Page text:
April 21, 1911.
Leo J. Curren, for the appellant.
William J. Driscoll, for the respondent.
Plaintiff and the defendant Josephina Vollaro are husband and wife. After their marriage two pieces of real property were conveyed to them, one in 1899 and the other in 1904. The complaint properly declares that they hold these lands as tenants by the entirety. Plaintiff brings this action for partition. Defendant demurs, and the question is presented whether one tenant by the entirety can compel partition of the lands thus owned against the will of the other. At common law a writ of compulsory partition only ran in favor of one coparcener against another. (Alln. Part. chap. 3, § 2, p. 54.) The English statute (31 Henry VIII, chap. 1; 32 id. chap. 32) extended it to tenants in common and joint tenants. (Id. 48; Mead v. Mitchell, 5 Abb. Pr. 92; affd., 17 N.Y. 210.) That case contains a history of our own statutes upon the subject down to the date of the decision thereof in 1857. Our subsequent statutes have not extended the scope of the action. Such action being statutory in character, there is no room for judicial construction of the various married women's acts and their effect upon the marital relation, so far as maintaining such an action is concerned, for the statute which was in force when the first of these pieces of property was acquired, and which is still in force, expressly provides that such an action may not be brought except by a joint tenant or a tenant in common. (Code Civ. Proc. § 1538.) While tenancy by the entirety partakes of some of the qualities of a joint tenancy, it is a different estate both in form and substance. ( Stelz v. Shreck, 128 N.Y. 263.) The notice of appeal in this case describes the judgment appealed from as an interlocutory judgment. As matter of fact the judgment is final in its character, and that judgment, and the order, should be affirmed, with costs.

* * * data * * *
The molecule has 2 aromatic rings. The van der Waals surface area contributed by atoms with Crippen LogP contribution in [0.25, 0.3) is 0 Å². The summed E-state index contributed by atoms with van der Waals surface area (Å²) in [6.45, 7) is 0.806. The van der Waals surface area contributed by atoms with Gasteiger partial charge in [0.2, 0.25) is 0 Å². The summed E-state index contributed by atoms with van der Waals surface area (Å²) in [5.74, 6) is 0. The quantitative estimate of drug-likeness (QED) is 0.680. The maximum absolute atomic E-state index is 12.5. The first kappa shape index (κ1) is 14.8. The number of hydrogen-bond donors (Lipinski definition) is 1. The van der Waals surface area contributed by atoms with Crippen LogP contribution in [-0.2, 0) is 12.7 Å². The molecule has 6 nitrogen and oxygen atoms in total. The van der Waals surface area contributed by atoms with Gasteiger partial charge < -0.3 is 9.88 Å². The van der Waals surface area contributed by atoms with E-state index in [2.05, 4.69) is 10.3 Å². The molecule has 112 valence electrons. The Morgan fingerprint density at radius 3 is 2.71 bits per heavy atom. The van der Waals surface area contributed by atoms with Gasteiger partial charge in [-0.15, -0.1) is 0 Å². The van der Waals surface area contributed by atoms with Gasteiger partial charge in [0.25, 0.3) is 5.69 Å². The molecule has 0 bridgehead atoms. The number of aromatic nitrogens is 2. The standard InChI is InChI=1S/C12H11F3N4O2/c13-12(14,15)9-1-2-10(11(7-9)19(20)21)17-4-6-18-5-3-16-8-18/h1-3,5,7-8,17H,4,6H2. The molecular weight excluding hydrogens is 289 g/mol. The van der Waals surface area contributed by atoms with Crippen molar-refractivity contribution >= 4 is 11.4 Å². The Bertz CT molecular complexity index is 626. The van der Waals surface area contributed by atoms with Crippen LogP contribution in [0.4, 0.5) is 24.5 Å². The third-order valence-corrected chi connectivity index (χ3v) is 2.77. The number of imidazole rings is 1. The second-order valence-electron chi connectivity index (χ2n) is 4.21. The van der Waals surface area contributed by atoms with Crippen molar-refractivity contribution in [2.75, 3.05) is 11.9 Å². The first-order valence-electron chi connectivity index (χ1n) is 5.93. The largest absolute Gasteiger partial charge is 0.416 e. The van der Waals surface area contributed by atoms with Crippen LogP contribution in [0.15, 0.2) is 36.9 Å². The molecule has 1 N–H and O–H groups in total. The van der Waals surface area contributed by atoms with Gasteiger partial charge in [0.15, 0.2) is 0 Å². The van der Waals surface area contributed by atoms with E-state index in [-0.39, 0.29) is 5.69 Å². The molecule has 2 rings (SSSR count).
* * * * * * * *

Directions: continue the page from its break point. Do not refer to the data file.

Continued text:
JENKS, P.J., THOMAS, CARR and WOODWARD, JJ., concurred.
Judgment and order affirmed, with costs.